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Canadian Airlines’ Profitability Gaining Altitude

Lower Oil Prices, Weak Dollar Boost Bottom Lines

plane-wing over clouds GC

Lower oil prices and the weaker Canadian dollar boosted the Canadian airline industry’s bottom line to record levels in 2015, according to The Conference Board of Canada’s latest report.

Even though industry profitability is expected to subside from the record highs starting in 2016, pre-tax profits will remain very healthy over the next four years, says the board’s new Canadian Industrial Outlook: Canada’s Air Transportation Industry.

“The two biggest economic stories of 2015 – low oil prices and a weaker loonie – have wreaked havoc on Canada’s economy, but have been a net positive for Canadian airline transportation,” says Todd Crawford, senior economist at the Conference Board.

“However, it’s not all blue skies. Canadian air carriers are also contending with a weak domestic economy, which should restrain consumer spending and business travel. At the same time, new competition, particularly in the ultra-low-cost carrier segment, is heating up.

“Despite the low loonie, the number of US visitors to Canada did not grow as fast as expected last year. However, Canada’s accommodation industry should see a better year in 2016, as Americans are expected to react more favourably to a lower dollar.”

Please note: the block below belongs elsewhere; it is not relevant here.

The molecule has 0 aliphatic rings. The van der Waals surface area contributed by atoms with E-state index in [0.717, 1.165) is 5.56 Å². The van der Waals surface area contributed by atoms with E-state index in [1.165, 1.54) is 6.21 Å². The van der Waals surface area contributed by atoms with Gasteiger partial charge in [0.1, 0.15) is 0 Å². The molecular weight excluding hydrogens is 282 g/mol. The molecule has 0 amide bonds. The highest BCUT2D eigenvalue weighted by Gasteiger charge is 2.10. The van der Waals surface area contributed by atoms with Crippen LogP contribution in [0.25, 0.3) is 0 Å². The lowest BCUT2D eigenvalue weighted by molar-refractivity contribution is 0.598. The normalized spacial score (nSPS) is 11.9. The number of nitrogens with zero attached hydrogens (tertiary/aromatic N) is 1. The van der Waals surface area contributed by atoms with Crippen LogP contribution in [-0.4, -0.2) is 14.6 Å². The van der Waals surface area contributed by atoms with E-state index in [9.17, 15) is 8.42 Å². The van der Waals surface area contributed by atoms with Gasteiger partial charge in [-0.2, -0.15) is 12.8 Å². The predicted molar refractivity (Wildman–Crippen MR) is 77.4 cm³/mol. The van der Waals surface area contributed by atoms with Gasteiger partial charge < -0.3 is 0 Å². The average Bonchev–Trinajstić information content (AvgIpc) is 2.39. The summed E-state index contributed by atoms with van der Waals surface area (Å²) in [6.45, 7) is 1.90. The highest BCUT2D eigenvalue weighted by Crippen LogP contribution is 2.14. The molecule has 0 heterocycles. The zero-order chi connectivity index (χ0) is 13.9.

Highlights:

  • Canada’s airline industry’s pre-tax profits are expected to hit $1.5 billion in 2016.
  • At current oil prices, Canada’s air transportation industry realizes huge savings that, in turn, has pushed profitability to record levels.
  • The low-flying loonie has more Canadians travelling out of domestic airports and continues to attract foreign visitors to Canada.
  • The decline of the Canadian dollar relative to major currencies also provides a boost for the accommodation industry.
  • Profit margins for Canada’s accommodations industry are expected to remain relatively low reaching 4.2% by the end of 2016.
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